Size: 10" high x 12" – 18" wide.

Hardy to zone 4.

<i>Pulmonaria</i> ‘Excalibur’

With a metallic effulgence that’s reminiscent of mercury, this Pulmonaria is a refined inspiration for the darker corners of your garden. Its lance-shaped leaves are completely frosted in silver except for a pencil-thin, deep green edge. Impressively mildew resistant, ‘Excalibur’s striking foliage is graced by charming rosy pink and blue flowers long before spring’s treasure trove of bloom gets underway. (pp#8958).

Blooms March–May.

Size: 10" high x 20" wide.

Hardy to zone 4.

With foliage that’s more diminutive than other Pulmonarias, this compact Lungwort can easily squeeze into an intimate space. While the deep cobalt blue of the flowers fades to a softer purple, the distinct silver spots of the narrow leaves remain intense and dazzling. We let ‘Little Star’ skirt the ground beneath the gilded foliage of Clematis ‘Stolwijk Gold’ for a dramatic foliar contrast.

Blooms early March – April.

Size: 8" high x 12" wide.

Hardy to zone 4.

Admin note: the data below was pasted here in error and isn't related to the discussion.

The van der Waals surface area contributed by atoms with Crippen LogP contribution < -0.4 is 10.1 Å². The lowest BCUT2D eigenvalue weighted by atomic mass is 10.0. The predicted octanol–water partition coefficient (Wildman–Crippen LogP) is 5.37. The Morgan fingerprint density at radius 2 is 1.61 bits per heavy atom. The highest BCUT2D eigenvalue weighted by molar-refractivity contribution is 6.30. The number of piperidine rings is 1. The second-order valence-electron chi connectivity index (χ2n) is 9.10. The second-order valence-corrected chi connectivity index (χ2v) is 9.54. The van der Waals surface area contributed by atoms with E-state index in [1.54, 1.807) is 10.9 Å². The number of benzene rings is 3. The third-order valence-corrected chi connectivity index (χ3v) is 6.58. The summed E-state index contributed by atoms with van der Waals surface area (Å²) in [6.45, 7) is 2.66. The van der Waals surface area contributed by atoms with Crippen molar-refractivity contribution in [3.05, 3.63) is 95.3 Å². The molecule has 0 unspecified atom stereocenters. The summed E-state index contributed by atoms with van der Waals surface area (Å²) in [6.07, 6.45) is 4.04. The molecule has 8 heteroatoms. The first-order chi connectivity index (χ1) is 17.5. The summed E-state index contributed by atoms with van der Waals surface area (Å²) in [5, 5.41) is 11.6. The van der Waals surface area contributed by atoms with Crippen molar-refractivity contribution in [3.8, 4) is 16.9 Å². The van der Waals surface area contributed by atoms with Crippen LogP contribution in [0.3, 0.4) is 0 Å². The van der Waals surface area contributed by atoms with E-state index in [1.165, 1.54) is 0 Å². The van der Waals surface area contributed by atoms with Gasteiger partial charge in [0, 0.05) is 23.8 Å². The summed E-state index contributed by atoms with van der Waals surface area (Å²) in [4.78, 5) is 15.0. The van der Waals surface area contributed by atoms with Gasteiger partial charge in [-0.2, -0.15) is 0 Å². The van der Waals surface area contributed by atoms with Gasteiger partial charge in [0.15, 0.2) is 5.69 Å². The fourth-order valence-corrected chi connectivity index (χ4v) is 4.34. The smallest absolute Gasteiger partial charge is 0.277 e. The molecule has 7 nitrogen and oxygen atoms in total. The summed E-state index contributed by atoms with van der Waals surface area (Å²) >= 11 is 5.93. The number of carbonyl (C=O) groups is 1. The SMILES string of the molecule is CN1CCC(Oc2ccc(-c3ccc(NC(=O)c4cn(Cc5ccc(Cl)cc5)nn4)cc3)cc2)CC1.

<i>Pulmonaria longifolia</i> ssp. <i>cevennensis</i>

This marvelous subspecies from the Cevennes region of France will perk up any shady spot with its slender, silver mottled leaves that are spear-shaped and distinctively large, reaching up to 2 ft. in length. Wider than most longifolia species, good-sized cobalt blue flowers fade to violet atop a mounding, highly mildew resistant base.

Blooms March – April.

Size: 18" high x 2-1/2' wide.

Hardy to zone 4.

A beloved older cultivar named for a noted British plantsman, this boldly marked Pulmonaria boasts a dashing mound of steel splotched, long narrow dark green leaves and clustered bright cobalt blue blooms. Its distinctive good looks, abundant full-toned flowers and easily maintained habit earned 'Bertram Anderson' a perfect score at the Chicago Botanic Garden's Pulmonaria Trails and should give you plenty of reason to welcome him into your favorite shady nook.

Blooms February–April.

Size: 10" high x 12" wide.

Hardy to zone 4.

Solidly sheened with silver, ‘Majesté’s thick leafage is extremely elegant—even without any flowers. But in early spring, short arching sprays of both blue and pink blooms make an appearance and, against the leaves, it’s a color-rich delight. Omphalodes ‘Cherry Ingram’s greenery offers a vivid contrast.

Blooms March–April.

Size: 12" high x 15" wide.

Hardy to zone 4.

<i>Pulmonaria</i> ‘Opal’

Good-sized dark green ovate foliage, heavily tattooed with irregular slate-colored blotches, patches and spots, lolls beneath a delicate presentation of funnel-shaped pale ice blue blooms on short stems. ‘Opal’s cool composed visage can be sited amid wild gingers and backed by Anemone leveillei.